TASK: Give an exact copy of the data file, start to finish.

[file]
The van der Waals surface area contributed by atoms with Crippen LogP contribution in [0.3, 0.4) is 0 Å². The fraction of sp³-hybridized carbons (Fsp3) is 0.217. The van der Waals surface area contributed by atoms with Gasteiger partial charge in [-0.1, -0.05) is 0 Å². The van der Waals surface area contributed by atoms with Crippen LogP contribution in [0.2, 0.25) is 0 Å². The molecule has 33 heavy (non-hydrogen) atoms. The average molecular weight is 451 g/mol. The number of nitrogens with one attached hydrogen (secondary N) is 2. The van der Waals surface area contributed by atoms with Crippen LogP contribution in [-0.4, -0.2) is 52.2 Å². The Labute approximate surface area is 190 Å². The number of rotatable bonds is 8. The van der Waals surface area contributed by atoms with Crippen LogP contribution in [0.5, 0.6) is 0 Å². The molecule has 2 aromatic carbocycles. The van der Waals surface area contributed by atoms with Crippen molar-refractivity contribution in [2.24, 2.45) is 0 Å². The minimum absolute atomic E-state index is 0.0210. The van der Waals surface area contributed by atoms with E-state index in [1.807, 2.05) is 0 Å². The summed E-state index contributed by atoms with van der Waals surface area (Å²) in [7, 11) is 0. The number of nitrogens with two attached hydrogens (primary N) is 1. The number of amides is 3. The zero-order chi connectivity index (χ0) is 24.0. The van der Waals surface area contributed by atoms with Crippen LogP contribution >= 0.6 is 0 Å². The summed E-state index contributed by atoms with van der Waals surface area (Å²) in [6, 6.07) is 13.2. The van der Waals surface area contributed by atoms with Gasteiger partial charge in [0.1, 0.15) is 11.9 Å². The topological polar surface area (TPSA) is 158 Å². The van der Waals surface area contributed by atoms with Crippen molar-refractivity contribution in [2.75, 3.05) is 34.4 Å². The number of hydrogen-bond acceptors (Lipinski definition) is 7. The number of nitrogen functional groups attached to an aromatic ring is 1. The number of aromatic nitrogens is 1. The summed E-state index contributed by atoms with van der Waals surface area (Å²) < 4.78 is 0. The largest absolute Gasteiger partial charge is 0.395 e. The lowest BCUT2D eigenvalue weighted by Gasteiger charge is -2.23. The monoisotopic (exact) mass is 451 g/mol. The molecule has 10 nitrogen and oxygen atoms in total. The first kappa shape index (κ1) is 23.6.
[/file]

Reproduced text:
The van der Waals surface area contributed by atoms with Crippen LogP contribution in [0.3, 0.4) is 0 Å². The fraction of sp³-hybridized carbons (Fsp3) is 0.217. The van der Waals surface area contributed by atoms with Gasteiger partial charge in [-0.1, -0.05) is 0 Å². The van der Waals surface area contributed by atoms with Crippen LogP contribution in [0.2, 0.25) is 0 Å². The molecule has 33 heavy (non-hydrogen) atoms. The average molecular weight is 451 g/mol. The number of nitrogens with one attached hydrogen (secondary N) is 2. The van der Waals surface area contributed by atoms with Crippen LogP contribution in [-0.4, -0.2) is 52.2 Å². The Labute approximate surface area is 190 Å². The number of rotatable bonds is 8. The van der Waals surface area contributed by atoms with Crippen LogP contribution in [0.5, 0.6) is 0 Å². The molecule has 2 aromatic carbocycles. The van der Waals surface area contributed by atoms with Crippen molar-refractivity contribution in [2.24, 2.45) is 0 Å². The minimum absolute atomic E-state index is 0.0210. The van der Waals surface area contributed by atoms with E-state index in [1.807, 2.05) is 0 Å². The summed E-state index contributed by atoms with van der Waals surface area (Å²) in [7, 11) is 0. The number of nitrogens with two attached hydrogens (primary N) is 1. The number of amides is 3. The zero-order chi connectivity index (χ0) is 24.0. The van der Waals surface area contributed by atoms with Crippen LogP contribution >= 0.6 is 0 Å². The summed E-state index contributed by atoms with van der Waals surface area (Å²) in [6, 6.07) is 13.2. The van der Waals surface area contributed by atoms with Gasteiger partial charge in [0.1, 0.15) is 11.9 Å². The topological polar surface area (TPSA) is 158 Å². The van der Waals surface area contributed by atoms with Crippen molar-refractivity contribution in [2.75, 3.05) is 34.4 Å². The number of hydrogen-bond acceptors (Lipinski definition) is 7. The number of nitrogen functional groups attached to an aromatic ring is 1. The number of aromatic nitrogens is 1. The summed E-state index contributed by atoms with van der Waals surface area (Å²) < 4.78 is 0. The largest absolute Gasteiger partial charge is 0.395 e. The lowest BCUT2D eigenvalue weighted by Gasteiger charge is -2.23. The monoisotopic (exact) mass is 451 g/mol. The molecule has 10 nitrogen and oxygen atoms in total. The first kappa shape index (κ1) is 23.6.